Father’s Day without a father

I grew up without a father in my life. I knew I had one, and he knew he had me, but I did not meet him until I was 18. Ironically, I met my real father at the celebration of life wake for the man who was most like a father figure to me. My Uncle Bob who was no real blood relation at all, was the father figure in my life that I still cherish and remember fondly to this day.

Uncle Bob was an avid sportsman, he loved to fish and hunt with a bow and arrow. He painted his face with camouflage before hunting as he sat up in a tree stand in the deep woods of norther Minnesota. My Uncle Bob would take me fishing, he would take me into the forest with him to scout for hunting spots and he made me feel as if I were his partner in crime. We were friends and I knew that he loved me even though I was not his.

This man I called Uncle Bob was my mom’s best friends husband. They both took me under their wings and helped my single mom out as much as she needed. They never made me feel like I was a pain or an inconvenience although I am sure I was at times. I remember one year when I was in elementary school my Auntie Max came to pull me out of school early. I was confused but ecstatic, this sort of thing never happened to me unless I was sick.

Auntie Max walked me back to their home which was just a few blocks from school so that I could help my Uncle Bob with his hunting success. He had taken a large buck with his bow and now needed some assistance from his little helper, me. I had not felt this special very often and at that age most people do not think to ask and 9-year-old to help skin a deer.

But my Uncle Bob knew that I needed him some how and he stepped up to fill those shoes even though he had no obligation to. He was not in a relationship with my mom, he had no ulterior motives but to befriend a little girl who desperately needed one. I felt so important as I held the horns of this buck to keep it still as he went to work doing what was necessary. I am not a hunter now, but I know that he was not killing because he liked to, he was hunting to feed his family.

My ‘adopted aunt and uncle’ where not wealthy but they always freely shared what they had with my mom and I including feeding us with fish fry’s and being generous with their time and attention. My Uncle Bob’s efforts to be in my life shaped my love of nature. I remember him waking me up in the still dark early morning hours telling me to get dressed we are going out nightcrawler picking. We walked to the spot and he handed me a flash light and went to town picking them out of the grass getting enough for the weekend of fishing.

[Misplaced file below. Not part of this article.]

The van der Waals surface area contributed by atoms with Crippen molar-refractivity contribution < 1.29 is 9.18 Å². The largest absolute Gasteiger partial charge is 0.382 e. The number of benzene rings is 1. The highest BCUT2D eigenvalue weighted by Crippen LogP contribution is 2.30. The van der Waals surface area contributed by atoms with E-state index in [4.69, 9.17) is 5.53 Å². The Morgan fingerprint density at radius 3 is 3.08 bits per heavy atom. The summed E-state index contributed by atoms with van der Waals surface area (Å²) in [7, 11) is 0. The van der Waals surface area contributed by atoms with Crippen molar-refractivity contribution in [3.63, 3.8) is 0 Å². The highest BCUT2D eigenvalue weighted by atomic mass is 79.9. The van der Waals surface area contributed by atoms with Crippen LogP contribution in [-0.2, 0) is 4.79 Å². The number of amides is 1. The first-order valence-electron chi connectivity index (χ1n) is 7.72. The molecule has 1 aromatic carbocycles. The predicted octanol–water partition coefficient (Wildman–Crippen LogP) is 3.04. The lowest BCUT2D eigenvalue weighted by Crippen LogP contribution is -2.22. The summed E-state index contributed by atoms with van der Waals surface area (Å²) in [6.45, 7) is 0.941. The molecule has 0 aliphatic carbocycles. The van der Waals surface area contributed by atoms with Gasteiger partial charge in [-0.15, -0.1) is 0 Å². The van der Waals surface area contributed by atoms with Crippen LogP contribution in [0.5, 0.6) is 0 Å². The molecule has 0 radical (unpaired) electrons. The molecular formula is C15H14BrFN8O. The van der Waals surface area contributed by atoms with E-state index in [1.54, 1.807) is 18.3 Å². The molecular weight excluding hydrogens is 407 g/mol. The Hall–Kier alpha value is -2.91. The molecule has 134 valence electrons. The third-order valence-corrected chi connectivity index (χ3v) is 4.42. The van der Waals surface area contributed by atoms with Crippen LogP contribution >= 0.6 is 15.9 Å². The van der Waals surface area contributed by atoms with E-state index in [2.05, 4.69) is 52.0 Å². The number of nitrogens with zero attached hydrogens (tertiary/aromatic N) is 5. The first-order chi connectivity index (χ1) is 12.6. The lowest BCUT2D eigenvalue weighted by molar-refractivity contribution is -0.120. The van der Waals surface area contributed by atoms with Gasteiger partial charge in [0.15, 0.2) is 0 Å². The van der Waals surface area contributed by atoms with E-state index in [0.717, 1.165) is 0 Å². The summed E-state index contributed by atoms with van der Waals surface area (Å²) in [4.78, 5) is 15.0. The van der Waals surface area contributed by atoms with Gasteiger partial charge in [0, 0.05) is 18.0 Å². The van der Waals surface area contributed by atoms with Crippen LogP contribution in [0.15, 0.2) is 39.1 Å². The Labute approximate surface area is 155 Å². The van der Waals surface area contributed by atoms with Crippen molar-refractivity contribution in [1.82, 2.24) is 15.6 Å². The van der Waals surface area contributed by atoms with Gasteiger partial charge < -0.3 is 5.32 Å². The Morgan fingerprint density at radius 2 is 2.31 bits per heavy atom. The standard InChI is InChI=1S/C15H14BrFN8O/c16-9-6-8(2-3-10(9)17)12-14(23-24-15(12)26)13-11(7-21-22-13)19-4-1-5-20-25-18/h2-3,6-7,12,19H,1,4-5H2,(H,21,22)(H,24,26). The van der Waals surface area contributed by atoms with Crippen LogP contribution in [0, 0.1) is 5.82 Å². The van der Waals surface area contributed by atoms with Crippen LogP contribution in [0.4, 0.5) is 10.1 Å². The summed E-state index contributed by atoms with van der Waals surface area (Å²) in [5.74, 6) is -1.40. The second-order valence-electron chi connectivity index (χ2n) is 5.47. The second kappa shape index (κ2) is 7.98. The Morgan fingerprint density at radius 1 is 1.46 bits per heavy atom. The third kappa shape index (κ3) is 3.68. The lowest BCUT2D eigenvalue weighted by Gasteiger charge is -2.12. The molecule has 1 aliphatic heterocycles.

He was with me when I caught my first Northern Pike, oh man that was a fun memory! He was there for me when my mom and Auntie Max where out working night time hours together doing what needed to be done. Me and Uncle Bob would watch Boxing on HBO in the 80’s when it was really good stuff! He used to watch Wrestling too which he called Rassling as I still do, to this day.

This man was not my father, but I will always be who I remember as my father figure. My Uncle Bob was amazing, kind and generous. Maybe I was just lucky, or I looked at him through rose colored glasses of a very young girl looking for a positive male figure in my life. Even if someone else has a different perspective of the situation I still have mine that I hold dear in my heart.

I had moved away from my home town of Virginia Minnesota when I was a teenager. Every time we would go back to visit our family my mom would ask “Do you want to go say Hi to Uncle Bob?” And every time I would say “Yes!”

Towards the end of his life (he passed too early of a heart attack) he had saved enough money to start his own business. He chosen to open a pet store. His love of animals and nature shaped who I am at the core of my being. The last time I saw him, he was sitting in his pet store called The Menagerie. We visited for a bit and had to hit the road. But we never once parted without giving each other our signature big ole bear hug! I am thankful for that.

The things he taught me, respect nature, to respect animals and only take what you need. Led to my love of animals and the environment that has carried me to my purpose. I was called to voice my opinion and avid disagreement of mining in the Boundary Waters Canoe Area. Which led me to where I am right now, campaigning and running or office so that I can do all I can to protect the environment and speak up for what and who do not have a voice.

So, all of you men out there who think your actions or time spent with children does not matter. You are wrong. The future generation depends on your participation the way you act or contribute will be forever remembered in a young person’s life. You do not have to be blood and you can still make a giant difference in the world and theirs. I want you to know that. There are great men in this world. I wish to see more of them stepping up and doing what others don’t think they have to.

I am lucky enough to have married a man who’s done the same for my daughter. I met  my husband when my daughter was 11. He does ‘Dad things’ because he knows his role in our daughter’s life is important and it matters every day. He knows that being consistent and dependable and loving are the best thing in the world for us and even for him. He learned this from his dad.

To all you men out there who step up and do Dad stuff that isn’t your responsibility or try to be the best Uncle EVER! Thank you.

You matter so much more then you know. I see you. I salute you. Good job.

Happy Father’s Day.

Wishing you an abundance of joyful blessings,

Emy Minzel ~ Adventure Sister



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Stacy Crep ~ Adventure Sister


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